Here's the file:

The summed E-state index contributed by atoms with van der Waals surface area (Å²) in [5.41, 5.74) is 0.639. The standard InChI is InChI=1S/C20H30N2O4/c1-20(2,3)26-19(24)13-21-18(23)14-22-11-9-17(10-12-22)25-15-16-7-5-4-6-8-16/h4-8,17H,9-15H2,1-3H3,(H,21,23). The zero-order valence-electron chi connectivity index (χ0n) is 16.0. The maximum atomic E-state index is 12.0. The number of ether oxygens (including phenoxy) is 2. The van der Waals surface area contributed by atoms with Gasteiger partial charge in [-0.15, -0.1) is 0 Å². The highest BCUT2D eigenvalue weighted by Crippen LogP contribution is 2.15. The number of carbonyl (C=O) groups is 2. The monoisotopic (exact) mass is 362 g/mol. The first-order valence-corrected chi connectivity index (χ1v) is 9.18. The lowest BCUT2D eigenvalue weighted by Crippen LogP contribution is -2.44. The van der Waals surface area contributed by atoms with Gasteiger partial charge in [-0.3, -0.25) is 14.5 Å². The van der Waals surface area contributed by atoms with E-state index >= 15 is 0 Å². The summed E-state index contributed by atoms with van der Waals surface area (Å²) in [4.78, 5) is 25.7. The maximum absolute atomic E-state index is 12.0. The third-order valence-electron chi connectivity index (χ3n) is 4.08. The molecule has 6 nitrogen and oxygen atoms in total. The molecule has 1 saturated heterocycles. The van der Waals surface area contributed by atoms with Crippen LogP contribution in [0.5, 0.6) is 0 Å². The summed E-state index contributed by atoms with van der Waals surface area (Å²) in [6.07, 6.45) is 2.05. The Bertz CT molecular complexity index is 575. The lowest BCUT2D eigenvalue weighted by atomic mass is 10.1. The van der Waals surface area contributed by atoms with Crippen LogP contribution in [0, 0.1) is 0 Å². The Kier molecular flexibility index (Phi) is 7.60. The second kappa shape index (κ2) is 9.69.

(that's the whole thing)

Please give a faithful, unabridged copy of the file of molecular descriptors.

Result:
The summed E-state index contributed by atoms with van der Waals surface area (Å²) in [5.41, 5.74) is 0.639. The standard InChI is InChI=1S/C20H30N2O4/c1-20(2,3)26-19(24)13-21-18(23)14-22-11-9-17(10-12-22)25-15-16-7-5-4-6-8-16/h4-8,17H,9-15H2,1-3H3,(H,21,23). The zero-order valence-electron chi connectivity index (χ0n) is 16.0. The maximum atomic E-state index is 12.0. The number of ether oxygens (including phenoxy) is 2. The van der Waals surface area contributed by atoms with Gasteiger partial charge in [-0.15, -0.1) is 0 Å². The highest BCUT2D eigenvalue weighted by Crippen LogP contribution is 2.15. The number of carbonyl (C=O) groups is 2. The monoisotopic (exact) mass is 362 g/mol. The first-order valence-corrected chi connectivity index (χ1v) is 9.18. The lowest BCUT2D eigenvalue weighted by Crippen LogP contribution is -2.44. The van der Waals surface area contributed by atoms with Gasteiger partial charge in [-0.3, -0.25) is 14.5 Å². The van der Waals surface area contributed by atoms with E-state index >= 15 is 0 Å². The summed E-state index contributed by atoms with van der Waals surface area (Å²) in [4.78, 5) is 25.7. The maximum absolute atomic E-state index is 12.0. The third-order valence-electron chi connectivity index (χ3n) is 4.08. The molecule has 6 nitrogen and oxygen atoms in total. The molecule has 1 saturated heterocycles. The van der Waals surface area contributed by atoms with Crippen LogP contribution in [0.5, 0.6) is 0 Å². The summed E-state index contributed by atoms with van der Waals surface area (Å²) in [6.07, 6.45) is 2.05. The Bertz CT molecular complexity index is 575. The lowest BCUT2D eigenvalue weighted by atomic mass is 10.1. The van der Waals surface area contributed by atoms with Crippen LogP contribution in [0, 0.1) is 0 Å². The Kier molecular flexibility index (Phi) is 7.60. The second kappa shape index (κ2) is 9.69.